What’s the difference…?


Okay…, so how different is one drycleaner or laundromat from another? Or one mega-grocery chain store from its closest compeitor?

What about one branch or another at the county library, or one discount retailer from the one across the street?

The same can be said for many hotels, churches, accounting fims, banks, and… just about anyone else.

In terms of product or service, there is often very little difference. In terms of experience, however, …the sky’s the limit.

Beyond business model and marketing strategy, let’s just look at common sense. Let’s look at bringing current customers back.

Let’s start by treating them the way we would want to be treated… in fact, let’s engage them in conversations that will allow us to treat them the way they would like to be treated.

This is where every member of your team, and every touch point needs to be intentionally involved in marketing… creating the customer experience.


When the functionality of the product or service is similiar or equal, everything else carries that much more weight.

If delivery is messed up, you lose the customer… inflexible billing terms, yup… lose the customer. Discourteous receptionist or nonresponsive staff, lose the customer. Inaccurate information, missed deadlines… unkept promises… exaggerated claims… you guessed it…, lose the customer.

Employees make constant mistakes… well, you know the next three words.

Obviously, the possible factors that could influence customer experience are limitless. That being the case, be sure to focus on elements that are important to the customer…, things which are valuable, which make a difference, and which they are willing to pay for.


I would start by personally sitting down with the least satisfied customers, and go from there.

Drop all defenses and listen… really listen. We need to remove the emotional involvement and hear what they are saying if we want to keep their business… and improve our service.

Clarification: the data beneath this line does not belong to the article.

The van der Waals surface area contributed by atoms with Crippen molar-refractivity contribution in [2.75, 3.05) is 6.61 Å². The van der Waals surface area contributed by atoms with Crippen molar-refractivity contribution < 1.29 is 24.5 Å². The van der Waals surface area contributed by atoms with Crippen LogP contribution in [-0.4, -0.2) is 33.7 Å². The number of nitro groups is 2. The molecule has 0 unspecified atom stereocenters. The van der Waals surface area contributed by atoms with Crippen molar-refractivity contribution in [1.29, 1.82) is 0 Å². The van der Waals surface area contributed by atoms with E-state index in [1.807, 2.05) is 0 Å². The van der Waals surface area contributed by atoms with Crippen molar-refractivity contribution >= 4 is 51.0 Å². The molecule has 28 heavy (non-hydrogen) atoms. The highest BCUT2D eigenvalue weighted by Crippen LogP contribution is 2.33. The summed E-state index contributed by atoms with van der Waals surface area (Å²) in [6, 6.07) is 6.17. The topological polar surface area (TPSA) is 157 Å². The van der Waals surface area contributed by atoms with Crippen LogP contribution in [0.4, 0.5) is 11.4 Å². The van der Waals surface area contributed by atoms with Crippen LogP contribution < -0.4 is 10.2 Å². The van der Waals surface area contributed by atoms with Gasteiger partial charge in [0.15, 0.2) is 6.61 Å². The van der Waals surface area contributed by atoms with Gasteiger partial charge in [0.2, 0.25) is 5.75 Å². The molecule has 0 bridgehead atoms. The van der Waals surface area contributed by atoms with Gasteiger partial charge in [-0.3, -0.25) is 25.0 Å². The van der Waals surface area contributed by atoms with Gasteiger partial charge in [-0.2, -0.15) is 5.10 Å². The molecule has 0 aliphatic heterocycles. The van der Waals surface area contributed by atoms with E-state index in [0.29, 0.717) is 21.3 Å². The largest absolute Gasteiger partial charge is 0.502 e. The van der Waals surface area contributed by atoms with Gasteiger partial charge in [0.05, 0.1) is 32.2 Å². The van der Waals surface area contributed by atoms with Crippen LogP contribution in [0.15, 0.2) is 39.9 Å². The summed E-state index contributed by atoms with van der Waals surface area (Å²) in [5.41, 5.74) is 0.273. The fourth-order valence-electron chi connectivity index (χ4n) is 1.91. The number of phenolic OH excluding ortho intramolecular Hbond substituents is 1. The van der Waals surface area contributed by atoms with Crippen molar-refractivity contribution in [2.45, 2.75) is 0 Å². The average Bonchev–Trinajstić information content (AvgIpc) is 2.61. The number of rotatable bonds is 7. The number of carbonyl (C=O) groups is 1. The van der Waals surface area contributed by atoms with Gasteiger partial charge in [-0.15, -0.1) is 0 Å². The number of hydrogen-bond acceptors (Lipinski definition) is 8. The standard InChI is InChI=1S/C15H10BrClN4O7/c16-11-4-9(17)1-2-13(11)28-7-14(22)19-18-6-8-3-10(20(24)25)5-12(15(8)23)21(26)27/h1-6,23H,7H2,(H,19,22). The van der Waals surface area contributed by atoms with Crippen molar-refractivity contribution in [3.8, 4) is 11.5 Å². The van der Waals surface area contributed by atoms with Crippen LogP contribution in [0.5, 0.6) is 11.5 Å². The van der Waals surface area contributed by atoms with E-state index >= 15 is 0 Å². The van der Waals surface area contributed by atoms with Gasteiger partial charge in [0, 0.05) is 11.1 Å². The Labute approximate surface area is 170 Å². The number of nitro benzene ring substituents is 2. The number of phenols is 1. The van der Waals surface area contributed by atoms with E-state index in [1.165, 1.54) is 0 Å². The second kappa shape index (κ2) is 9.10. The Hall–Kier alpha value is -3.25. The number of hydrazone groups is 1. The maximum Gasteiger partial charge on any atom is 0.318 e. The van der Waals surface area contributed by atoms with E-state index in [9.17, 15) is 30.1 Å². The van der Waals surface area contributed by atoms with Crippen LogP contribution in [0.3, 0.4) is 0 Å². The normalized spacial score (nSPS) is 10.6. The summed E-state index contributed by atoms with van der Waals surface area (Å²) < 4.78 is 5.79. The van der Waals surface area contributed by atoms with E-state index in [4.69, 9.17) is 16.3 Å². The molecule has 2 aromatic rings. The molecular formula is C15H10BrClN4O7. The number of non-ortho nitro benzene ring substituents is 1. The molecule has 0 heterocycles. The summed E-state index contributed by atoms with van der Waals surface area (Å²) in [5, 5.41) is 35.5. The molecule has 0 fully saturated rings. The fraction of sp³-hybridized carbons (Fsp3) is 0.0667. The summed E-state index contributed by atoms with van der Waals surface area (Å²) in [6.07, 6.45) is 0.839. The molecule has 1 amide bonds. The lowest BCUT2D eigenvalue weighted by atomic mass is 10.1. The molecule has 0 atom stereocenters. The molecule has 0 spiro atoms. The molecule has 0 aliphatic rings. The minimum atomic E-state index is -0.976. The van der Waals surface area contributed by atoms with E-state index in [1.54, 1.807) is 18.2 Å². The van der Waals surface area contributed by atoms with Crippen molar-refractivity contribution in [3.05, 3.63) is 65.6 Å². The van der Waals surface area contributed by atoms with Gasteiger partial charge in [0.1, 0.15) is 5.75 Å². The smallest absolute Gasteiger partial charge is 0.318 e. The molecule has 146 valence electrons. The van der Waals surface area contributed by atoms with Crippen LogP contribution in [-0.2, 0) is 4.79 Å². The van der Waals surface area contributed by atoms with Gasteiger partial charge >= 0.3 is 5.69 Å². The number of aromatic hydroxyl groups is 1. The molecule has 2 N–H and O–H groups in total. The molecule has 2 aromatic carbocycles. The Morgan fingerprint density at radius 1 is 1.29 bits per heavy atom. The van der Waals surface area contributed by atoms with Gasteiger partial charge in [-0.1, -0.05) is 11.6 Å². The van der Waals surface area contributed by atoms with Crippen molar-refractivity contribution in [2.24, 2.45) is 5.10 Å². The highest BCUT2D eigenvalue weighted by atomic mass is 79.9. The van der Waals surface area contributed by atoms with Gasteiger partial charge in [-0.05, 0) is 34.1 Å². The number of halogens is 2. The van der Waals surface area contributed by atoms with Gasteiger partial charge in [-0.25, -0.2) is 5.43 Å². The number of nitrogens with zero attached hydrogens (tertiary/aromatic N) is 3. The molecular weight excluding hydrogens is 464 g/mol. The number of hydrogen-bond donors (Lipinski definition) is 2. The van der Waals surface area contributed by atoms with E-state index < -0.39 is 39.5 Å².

Then work your way up, keeping in mind the profile you created of your ideal customer.

In doing so, you’ll not only save the cost of replacing customers… you’ll also save the cost of attracting new business; the referrals that satisfied customers always generate for you through genuine word of mouth.

When it comes to most small business marketing, differentiating ourselves is not typically that difficult. When we put ourselves in our customers’ shoes… see through their eyes, we don’t end up stuck having to compete just on price.

I look forward to speaking with you soon.



When all there is, is competition on price…, all that is usually memorable, is a bad experience.



1) During this Christmas season, take a notepad or mp3 recorder with you as you go about having your shopping experiences. Very consciously take notes of positive and negative interactions and experiences at each stop.

2) Then, in the quiet of your home or office, ask yourself what improvements you would make if you owned that business.

3) Begin applying this mindset and thought process to your own business.


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